Ross Hoddinott on... Achieving razor-sharp focus
“I rarely head to the coast without my tripod. First and foremost, I want stability. I’m often using slow shutter speeds exceeding 1/2sec, so my camera needs to be stable. Also, it is much easier to align graduated filters precisely with the camera fixed in position. However, a tripod is also a great compositional aid, allowing me time to carefully fine-tune the framing. “A tripod also allows me to focus via Live View, which is my preferred method. I don’t use hyperfocal charts or apps any longer – the formula sacrifices too much background sharpness in my opinion. Instead, I will often double distance focus – a method where the photographer identifies the closest object they want to record sharply in the frame and then doubles this distance. For example, if the closest object in the frame is approximately 3m away, focus at 6m. I’ve found this quite a reliable way to achieve acceptable front-to-back sharpness.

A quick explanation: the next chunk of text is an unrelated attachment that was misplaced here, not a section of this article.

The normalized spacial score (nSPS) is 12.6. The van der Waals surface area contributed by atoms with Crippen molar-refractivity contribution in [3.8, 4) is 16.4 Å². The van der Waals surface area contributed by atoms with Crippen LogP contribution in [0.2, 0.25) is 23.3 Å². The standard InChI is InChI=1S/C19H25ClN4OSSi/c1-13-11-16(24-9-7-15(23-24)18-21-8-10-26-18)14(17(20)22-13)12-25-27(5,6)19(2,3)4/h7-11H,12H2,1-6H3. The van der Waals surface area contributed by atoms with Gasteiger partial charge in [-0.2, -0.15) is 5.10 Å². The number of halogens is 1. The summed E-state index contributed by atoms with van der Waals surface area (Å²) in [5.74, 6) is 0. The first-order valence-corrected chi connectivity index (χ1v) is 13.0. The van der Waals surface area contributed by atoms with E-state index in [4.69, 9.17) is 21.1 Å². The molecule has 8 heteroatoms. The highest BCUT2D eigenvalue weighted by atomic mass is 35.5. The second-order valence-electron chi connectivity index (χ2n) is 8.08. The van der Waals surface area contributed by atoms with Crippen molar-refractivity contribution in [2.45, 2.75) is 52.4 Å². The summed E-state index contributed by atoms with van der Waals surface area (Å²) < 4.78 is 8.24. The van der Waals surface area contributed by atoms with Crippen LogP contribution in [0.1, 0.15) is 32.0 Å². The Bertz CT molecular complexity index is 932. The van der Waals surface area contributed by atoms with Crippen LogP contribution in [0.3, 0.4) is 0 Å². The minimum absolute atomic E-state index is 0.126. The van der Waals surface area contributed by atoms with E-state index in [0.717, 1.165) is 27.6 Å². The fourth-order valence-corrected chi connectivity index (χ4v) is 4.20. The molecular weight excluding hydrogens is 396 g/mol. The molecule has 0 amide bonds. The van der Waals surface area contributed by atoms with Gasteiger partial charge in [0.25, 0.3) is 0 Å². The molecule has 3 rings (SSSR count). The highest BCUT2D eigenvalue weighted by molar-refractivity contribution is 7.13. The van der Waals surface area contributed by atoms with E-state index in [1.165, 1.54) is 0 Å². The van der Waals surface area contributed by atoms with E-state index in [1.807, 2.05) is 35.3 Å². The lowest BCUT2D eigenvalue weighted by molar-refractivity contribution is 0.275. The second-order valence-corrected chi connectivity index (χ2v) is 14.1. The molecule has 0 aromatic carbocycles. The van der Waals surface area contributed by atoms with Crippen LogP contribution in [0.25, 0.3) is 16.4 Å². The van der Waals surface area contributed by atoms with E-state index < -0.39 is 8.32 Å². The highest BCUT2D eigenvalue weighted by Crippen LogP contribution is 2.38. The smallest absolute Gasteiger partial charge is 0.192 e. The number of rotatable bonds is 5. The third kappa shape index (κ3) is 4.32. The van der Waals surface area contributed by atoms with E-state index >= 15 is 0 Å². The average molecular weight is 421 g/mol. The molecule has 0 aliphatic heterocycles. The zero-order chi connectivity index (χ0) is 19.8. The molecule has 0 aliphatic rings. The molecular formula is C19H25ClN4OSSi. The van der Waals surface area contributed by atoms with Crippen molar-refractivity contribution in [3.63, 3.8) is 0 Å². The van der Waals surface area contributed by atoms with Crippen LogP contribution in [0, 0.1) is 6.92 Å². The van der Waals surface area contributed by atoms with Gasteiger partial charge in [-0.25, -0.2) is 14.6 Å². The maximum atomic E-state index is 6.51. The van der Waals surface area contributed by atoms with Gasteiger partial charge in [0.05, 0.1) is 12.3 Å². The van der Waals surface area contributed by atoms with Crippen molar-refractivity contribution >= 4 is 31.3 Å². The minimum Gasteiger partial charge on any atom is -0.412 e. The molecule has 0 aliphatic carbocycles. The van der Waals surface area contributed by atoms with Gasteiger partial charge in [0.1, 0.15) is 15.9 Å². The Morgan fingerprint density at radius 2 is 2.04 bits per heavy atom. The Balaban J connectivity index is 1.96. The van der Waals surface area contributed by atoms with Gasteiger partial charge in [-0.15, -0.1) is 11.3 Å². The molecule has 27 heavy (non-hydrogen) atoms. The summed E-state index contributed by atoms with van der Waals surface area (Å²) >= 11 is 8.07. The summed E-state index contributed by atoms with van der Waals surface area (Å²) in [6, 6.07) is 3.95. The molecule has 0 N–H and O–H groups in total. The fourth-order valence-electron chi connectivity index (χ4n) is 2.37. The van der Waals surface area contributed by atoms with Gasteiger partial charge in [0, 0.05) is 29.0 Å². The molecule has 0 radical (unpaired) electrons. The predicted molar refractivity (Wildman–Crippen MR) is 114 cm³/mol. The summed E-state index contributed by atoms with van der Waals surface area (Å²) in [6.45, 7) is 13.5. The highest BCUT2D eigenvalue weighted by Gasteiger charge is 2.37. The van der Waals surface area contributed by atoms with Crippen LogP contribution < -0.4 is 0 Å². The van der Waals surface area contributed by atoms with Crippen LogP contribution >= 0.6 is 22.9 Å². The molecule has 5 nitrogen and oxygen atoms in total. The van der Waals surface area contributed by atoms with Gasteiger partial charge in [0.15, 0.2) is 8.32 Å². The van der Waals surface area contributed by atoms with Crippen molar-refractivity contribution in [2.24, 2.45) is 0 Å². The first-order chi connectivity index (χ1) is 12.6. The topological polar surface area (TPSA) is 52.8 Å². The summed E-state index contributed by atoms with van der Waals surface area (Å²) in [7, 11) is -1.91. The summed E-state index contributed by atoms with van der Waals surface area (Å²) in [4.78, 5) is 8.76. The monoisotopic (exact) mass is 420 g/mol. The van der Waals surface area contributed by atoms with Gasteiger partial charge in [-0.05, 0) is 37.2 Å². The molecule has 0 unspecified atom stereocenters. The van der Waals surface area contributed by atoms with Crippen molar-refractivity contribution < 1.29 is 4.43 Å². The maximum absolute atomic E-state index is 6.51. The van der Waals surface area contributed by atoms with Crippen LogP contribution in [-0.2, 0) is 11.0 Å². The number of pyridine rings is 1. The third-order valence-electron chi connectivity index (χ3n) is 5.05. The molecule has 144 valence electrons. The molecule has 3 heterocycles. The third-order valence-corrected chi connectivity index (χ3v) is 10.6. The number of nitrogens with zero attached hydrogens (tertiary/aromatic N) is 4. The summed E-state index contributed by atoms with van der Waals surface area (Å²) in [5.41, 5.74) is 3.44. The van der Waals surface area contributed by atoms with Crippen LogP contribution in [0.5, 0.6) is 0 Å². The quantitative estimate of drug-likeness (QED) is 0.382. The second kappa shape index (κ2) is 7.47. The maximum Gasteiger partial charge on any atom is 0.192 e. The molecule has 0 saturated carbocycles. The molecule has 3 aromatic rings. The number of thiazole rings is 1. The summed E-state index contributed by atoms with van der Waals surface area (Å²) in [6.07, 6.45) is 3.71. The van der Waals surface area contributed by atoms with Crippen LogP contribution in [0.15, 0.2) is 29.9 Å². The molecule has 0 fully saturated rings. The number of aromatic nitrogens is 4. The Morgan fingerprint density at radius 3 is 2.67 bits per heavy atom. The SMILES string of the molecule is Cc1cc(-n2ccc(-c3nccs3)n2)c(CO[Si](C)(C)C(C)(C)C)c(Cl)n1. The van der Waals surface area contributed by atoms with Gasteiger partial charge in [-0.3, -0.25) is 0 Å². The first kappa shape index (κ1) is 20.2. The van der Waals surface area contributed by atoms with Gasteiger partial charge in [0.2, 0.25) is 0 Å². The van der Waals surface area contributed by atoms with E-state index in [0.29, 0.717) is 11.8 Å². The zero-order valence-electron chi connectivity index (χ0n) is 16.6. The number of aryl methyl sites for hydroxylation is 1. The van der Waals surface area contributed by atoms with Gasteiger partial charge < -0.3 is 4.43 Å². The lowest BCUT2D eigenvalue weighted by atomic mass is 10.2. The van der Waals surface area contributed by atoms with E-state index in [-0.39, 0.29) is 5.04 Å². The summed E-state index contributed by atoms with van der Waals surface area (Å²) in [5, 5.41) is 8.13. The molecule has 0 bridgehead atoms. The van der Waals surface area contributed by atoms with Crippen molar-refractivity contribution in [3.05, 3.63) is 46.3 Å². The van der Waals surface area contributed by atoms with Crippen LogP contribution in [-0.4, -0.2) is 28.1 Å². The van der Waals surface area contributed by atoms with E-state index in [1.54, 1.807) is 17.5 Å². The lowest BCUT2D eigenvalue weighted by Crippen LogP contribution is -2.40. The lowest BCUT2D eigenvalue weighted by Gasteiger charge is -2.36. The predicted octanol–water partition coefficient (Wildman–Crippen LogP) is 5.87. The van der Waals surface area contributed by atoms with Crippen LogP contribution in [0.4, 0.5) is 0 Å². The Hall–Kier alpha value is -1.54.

“In order to set focus, I activate Live View and then use the magnify button to zoom into my chosen point. I then focus using back-button focusing. I also have the added advantage that my Nikon D850 provides live depth-of-field in Live View mode, while if I switch to manual focusing, I also have the added assistance of focus peaking. I rely on mid-range f/numbers like f/8 or f/11 for seascapes. An aperture in this region provides good depth of focus while remaining relatively free of diffraction – an optical effect that tends to soften overall image quality at smaller apertures. If I am unable to achieve sufficient front-to-back sharpness at my chosen aperture, I will focus stack instead.”